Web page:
Investigating the role of climate warming on vegetation productivity and shrub distributions in the Beaufort Delta region of Canada




Seider, Jordan Hillel

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Climate warming across the circumpolar north has driven rapid shifts in vegetation productivity and structure, altering the community composition and function of tundra ecosystems. In my MSc thesis, I examined the biophysical factors mediating the effects of climate on vegetation dynamics, and assessed the impact of data type on models of vegetation change. In my first data chapter, I combined field sampling of soils and vegetation and random forests modelling to identify the determinants of spatial heterogeneity in Enhanced Vegetation Index trends derived from the Landsat archive (1984-2016). This analysis showed that over 70% of the Beaufort Delta region has exhibited significant increases in vegetation productivity (greening) from 1984 to 2016. Greening was more common and rapid in lower elevation areas with existing shrub-dominated land cover on till blanket and glaciofluvial deposits. The influence of surficial geology and topography on productivity trends suggests that soil moisture and nutrient availability are mediating the impact of climate warming in the low Arctic tundra. In my second data chapter, I investigated the response of three tundra shrub species (green alder, dwarf birch, and lingonberry) to climate warming using species distribution modelling. In this study, I also explored how data type affects model performance and output. This analysis shows that the use of pseudo-absence data (a common practice in species distribution modelling) results in differences in projected habitat suitability when compared to models parameterized using true absence data. Projections of habitat suitability under a climate warming scenario suggest that shrubs will respond individualistically, likely in response to physiological and ecological differences among species. Overall, my thesis emphasizes the importance of vegetation change at a landscape scale and how larger climate modelling efforts must account for landscape-scale variation in biophysical variables, individualistic responses at the species-level, and data quality. My findings are relevant to land management in the region and suggest that further research continue to explore how vegetation change and rapid shrub expansion will affect tundra landscapes, wildlife, and broader carbon and energy exchange in the future.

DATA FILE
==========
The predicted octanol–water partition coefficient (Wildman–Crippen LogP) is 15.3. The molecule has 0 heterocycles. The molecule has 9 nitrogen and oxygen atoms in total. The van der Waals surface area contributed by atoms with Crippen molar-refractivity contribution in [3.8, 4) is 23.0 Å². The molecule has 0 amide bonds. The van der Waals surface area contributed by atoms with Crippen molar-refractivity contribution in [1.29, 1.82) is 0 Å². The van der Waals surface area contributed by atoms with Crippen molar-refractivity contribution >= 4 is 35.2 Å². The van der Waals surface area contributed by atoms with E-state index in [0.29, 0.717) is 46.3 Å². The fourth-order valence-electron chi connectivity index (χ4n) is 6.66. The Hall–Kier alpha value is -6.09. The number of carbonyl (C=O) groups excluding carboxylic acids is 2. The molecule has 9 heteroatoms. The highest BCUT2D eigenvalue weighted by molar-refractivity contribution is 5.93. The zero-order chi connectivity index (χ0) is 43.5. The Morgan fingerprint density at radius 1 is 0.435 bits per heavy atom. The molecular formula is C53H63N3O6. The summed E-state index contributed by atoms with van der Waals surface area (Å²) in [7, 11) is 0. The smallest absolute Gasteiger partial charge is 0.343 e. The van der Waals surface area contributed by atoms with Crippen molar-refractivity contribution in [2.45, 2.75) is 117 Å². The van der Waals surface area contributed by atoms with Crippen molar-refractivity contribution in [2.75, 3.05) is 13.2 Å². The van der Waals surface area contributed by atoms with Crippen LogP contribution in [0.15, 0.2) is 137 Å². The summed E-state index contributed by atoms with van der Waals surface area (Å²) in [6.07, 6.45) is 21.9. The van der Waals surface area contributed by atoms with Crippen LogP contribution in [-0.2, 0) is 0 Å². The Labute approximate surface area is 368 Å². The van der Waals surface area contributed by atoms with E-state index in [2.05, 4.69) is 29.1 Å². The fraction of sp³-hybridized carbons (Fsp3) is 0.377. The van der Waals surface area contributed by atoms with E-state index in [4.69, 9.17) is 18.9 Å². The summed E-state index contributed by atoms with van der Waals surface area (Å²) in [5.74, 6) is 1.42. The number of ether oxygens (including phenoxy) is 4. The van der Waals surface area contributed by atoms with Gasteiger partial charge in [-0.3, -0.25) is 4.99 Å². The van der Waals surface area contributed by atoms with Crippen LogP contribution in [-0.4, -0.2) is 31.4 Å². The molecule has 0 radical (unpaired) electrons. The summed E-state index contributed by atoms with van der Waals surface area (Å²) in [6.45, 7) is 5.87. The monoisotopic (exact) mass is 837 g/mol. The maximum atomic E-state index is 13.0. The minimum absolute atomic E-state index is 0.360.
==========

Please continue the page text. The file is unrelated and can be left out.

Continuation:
species distribution models, climate change, shrubs, greening, Arctic, remote sensing